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6 Airbnb Getaways in the Western US

Posted by on Mar 18, 2017 in Travel | 4 comments

life-crush-1-wildflowers

There is something so restoring about getting into nature, whether you’re taking a hike or just taking in the view.

If you’re feeling like you need a weekend away, here are some peaceful spots we’ve booked through Airbnb that are perfectly positioned for enjoying the great outdoors in Arizona, California, Colorado, and Nevada. All of them are close to hiking and most have kitchenettes.

I’ve included drive time to nearby cities and towns for reference.

Airbnb tucson

Airbnb 101

For those who have never used Airbnb, it’s a site that allows people to rent out spare rooms or guest apartments, so you end up with a really unique stay with a more personal touch. As you’ll see, we’ve used it to find and book places like a cottage in remote Southeastern Arizona, a trailer near Monterey, and a cabin room near the San Juan Mountains in Colorado.

You can get $40 off your first stay when you sign up at airbnb.com/c/sliebold2. (Full disclosure: using that link also sends some credit my way…so win-win!)
Pasadena-airbnb-1

California

1. Pasadena Glen Separate Cottage

The Setting: Lush, quiet neighborhood at the foot of the San Gabriel mountains that’s maybe technically part of Pasadena but feels like its own world.

  • Old Town Pasadena (or The Huntington) – 15 minutes
  • Downtown L.A. – 45 minutes
  • Phoenix – 5.5 hours

Pasadena-airbnb-3
The Room: The cottage is like a standalone studio apartment next to a larger house.

  • Very comfortable bed.
  • Included mini fridge, dishes, fruit, breakfast bars, electric kettle with Starbucks Via and a selection of teas.
  • Lovely garden/mini-yard area outside with a table.
  • Private 3/4 bathroom inside the apartment.
  • Separate entrance with keypad.

Pasadena-airbnb-2
Tips:

  • There’s a hiking trail at the end of the street.
  • You may get apples from one of their trees!
  • Sign a waiver if you plan to use the pool.
  • Two or three dogs also roam around the yard and will probably come to say hello. One of them is very large but very sweet.

How we ended up here: We stayed for a week while Phillip took a class at Fuller Seminary’s main campus in Pasadena.

goats-airbnb-ca
2. Trailer or Tipi Camping

The Setting: Travel trailers (and a tipi/teepee) surrounded by sprawling gardens and DIY-projects-in-progress, wandering chickens and a few cats, a goat pasture, and forest.

trailer-airbnb-ca-2
The Room: Boho vintage travel trailer with cozy sleeping area, dinette, and posssibly-working kitchen.

  • Microclimate tends to be cooler and cloudier than surrounding area.
  • Primative toilet in the woods (with privacy screen) and solar-heated shower.
  • Self-serve breakfast available from a pantry with oatmeal, granola, fruit, etc. and fresh eggs in the chicken coop.
  • Fire ring available for cooking or evening bonfires.

trailer-airbnb-ca-1
Tips:

  • Think camping without the set up! Of course, if you’re not into camping, this is not for you.
  • You may be able to use the host’s Monterey Bay Aquarium pass at a discount.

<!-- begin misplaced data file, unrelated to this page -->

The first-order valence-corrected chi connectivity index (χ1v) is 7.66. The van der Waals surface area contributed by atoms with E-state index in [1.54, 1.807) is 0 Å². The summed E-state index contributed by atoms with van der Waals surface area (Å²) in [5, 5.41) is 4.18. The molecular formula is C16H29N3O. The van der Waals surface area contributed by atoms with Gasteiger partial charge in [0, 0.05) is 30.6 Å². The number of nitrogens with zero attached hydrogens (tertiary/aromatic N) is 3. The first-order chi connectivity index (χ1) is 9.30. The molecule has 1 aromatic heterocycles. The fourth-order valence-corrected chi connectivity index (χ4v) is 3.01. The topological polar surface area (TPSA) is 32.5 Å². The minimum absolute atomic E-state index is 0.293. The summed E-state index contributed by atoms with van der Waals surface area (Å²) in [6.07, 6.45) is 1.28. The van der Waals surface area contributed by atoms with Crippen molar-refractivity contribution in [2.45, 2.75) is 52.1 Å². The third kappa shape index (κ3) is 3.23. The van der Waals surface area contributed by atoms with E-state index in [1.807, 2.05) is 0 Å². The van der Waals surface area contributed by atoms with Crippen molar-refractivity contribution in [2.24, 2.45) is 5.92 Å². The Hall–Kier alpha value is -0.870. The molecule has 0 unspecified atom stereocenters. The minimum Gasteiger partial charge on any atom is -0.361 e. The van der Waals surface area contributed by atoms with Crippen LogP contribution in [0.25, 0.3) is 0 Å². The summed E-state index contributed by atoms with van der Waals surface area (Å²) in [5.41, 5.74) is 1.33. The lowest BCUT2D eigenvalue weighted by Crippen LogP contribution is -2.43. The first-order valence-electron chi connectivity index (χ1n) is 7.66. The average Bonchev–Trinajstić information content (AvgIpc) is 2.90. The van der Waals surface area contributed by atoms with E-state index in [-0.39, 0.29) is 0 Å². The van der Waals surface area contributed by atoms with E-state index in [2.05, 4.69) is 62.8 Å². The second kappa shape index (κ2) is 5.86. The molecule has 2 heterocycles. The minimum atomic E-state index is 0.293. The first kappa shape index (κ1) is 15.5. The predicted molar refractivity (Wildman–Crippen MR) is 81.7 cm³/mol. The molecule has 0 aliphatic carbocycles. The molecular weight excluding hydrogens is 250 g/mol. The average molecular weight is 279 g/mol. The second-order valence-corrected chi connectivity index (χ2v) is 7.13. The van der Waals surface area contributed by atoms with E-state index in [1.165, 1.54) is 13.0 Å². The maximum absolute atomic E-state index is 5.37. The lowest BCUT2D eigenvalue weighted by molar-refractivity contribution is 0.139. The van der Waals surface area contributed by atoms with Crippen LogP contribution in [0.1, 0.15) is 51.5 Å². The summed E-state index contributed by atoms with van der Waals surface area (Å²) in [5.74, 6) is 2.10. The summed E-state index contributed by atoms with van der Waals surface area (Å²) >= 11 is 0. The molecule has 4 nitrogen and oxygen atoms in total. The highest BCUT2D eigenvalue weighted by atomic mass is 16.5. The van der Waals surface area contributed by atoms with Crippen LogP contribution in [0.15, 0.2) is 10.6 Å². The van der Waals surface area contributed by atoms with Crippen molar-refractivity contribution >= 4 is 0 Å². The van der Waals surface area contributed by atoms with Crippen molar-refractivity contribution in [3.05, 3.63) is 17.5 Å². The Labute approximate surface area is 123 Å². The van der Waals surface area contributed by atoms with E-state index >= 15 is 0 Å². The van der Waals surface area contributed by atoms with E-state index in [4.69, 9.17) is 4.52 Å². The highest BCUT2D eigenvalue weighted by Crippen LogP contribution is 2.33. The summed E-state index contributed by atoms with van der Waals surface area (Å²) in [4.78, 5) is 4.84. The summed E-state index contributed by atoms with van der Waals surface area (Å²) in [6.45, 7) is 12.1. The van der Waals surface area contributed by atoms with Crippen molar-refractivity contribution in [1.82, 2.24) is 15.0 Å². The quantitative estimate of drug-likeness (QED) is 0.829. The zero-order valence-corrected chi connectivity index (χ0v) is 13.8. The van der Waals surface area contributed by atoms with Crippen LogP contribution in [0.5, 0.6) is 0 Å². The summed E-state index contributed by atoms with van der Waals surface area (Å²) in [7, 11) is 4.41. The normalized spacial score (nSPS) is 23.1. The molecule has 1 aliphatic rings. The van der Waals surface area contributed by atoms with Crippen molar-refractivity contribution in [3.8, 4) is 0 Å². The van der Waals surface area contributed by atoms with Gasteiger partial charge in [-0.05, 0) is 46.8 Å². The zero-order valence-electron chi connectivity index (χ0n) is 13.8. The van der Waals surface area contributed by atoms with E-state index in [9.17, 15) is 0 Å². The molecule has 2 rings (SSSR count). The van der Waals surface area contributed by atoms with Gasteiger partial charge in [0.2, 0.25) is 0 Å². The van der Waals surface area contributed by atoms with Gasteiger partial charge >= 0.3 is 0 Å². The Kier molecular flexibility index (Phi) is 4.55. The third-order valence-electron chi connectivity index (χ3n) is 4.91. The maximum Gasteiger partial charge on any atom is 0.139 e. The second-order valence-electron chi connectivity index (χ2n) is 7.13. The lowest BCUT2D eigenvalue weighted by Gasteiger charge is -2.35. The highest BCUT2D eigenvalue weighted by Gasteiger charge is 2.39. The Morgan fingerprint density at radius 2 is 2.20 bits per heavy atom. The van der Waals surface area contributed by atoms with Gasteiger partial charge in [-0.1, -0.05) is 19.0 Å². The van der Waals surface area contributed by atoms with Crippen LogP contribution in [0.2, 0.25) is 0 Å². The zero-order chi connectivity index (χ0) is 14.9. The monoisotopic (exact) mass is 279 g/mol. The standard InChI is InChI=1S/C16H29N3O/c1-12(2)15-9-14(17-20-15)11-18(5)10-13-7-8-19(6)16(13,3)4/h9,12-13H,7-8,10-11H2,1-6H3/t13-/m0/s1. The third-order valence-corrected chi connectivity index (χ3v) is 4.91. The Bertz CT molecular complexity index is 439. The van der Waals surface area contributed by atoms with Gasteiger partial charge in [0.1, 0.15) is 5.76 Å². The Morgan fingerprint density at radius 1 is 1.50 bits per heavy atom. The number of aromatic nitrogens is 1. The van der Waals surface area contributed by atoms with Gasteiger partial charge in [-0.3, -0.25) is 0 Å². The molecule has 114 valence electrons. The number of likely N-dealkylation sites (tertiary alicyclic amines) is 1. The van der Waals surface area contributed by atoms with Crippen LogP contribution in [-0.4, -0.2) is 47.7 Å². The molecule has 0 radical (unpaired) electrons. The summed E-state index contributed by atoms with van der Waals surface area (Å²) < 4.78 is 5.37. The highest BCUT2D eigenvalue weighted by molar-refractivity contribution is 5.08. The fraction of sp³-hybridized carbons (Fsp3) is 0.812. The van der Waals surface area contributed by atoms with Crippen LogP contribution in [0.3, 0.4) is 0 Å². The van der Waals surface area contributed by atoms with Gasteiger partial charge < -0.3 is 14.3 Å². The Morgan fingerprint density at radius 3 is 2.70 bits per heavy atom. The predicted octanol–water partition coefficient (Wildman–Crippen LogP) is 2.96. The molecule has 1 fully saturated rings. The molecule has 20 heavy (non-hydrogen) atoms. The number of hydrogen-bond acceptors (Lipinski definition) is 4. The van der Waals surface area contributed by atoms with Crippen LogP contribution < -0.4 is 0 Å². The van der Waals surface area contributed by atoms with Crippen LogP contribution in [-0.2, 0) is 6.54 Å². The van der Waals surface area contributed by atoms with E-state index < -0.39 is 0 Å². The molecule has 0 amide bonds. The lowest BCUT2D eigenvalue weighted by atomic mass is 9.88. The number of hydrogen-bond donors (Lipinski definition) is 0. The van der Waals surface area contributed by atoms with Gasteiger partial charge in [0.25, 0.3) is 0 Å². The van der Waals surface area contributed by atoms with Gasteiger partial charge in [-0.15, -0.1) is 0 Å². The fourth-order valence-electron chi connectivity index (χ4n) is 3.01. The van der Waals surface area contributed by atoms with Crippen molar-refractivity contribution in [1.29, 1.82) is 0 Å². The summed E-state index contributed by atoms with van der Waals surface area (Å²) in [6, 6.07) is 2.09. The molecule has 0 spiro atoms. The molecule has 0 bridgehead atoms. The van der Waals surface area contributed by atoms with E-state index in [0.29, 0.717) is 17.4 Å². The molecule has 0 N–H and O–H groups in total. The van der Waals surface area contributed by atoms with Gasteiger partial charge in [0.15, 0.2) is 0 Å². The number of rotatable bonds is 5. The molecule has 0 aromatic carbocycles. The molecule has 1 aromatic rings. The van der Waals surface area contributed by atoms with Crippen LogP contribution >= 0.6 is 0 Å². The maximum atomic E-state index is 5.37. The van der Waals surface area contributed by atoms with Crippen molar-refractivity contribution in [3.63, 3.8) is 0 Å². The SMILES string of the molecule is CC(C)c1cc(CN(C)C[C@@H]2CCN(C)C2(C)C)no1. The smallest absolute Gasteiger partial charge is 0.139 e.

• The chickens greet you in the morning – and provide breakfast!
  • There’s also a tipi option, subject to availability. (It was already occupied when we stayed there.)

How we ended up here: We were going to be in the area the same weekend as the Monterey Jazz Festival, so lodging options were limited and pricey. We were on a tight budget and decided to take a chance. And we’re glad we did! It was the quirkiest place we’ve stayed via Airbnb, but it was a lot of fun!

co-ridgway-bnb-2

Colorado

3. True Grit Mountain Retreat

The Setting: Cabin-like home with big picture windows looking out over gorgeous Colorado scenery and the San Juan Mountains.

  • Ridgway – 7 minutes
  • Ouray – 20 minutes
  • Denver – 5 hours
  • Albuquerque – 5.5 hours

co-ridgway-bnb-1
The Room: On the split-level second floor, there are 2 guest rooms available with bathroom and laundry in between. (There is a second guest bathroom downstairs.)

  • The Queen Room has a queen-size bed and Mexico-inspired decor.
  • The Spruce Room has twin beds and a private balcony.
  • Lovely breakfast in the dining room.
  • Hot tub outside.

co-ridgway
Tips:

  • It’s available during the summer only.
  • Get there before dark, if possible. Being out in the country means less light pollution – great for stargazing, challenging for finding house numbers.
  • Use of the kitchen downstairs is limited and may require an additional fee.
  • Nearby Ridgway is a one-stoplight-town that’s worth a stop. It’s home to the maker of the Grammy Awards and was the location for the 1969 western True Grit starring John Wayne. And a nice little roadside market!

How we ended up here: We needed a place to stay on the way home from a Denver road trip.

Tucson airbnb view

Arizona

4. Studio Cottage in Gated Community

The Setting: Quiet neighborhood street that winds through the Sonoran desert.

  • Downtown Tucson – 20 minutes
  • Phoenix – 2 hours

Tucson
The Room: Roomy southwestern casita with dining table and kitchenette, colorful ceramic tile, and a pink clawfoot tub.

  • Food and coffee aren’t included, but the kitchenette is stocked with the dishes and appliances (coffeemaker, microwave, toaster oven, fridge) to let you do it yourself – everything including a kitchen sink.
  • Pool/hot tub.
  • Parking and separate entrance through the garage.

Airbnb tucson
Tips: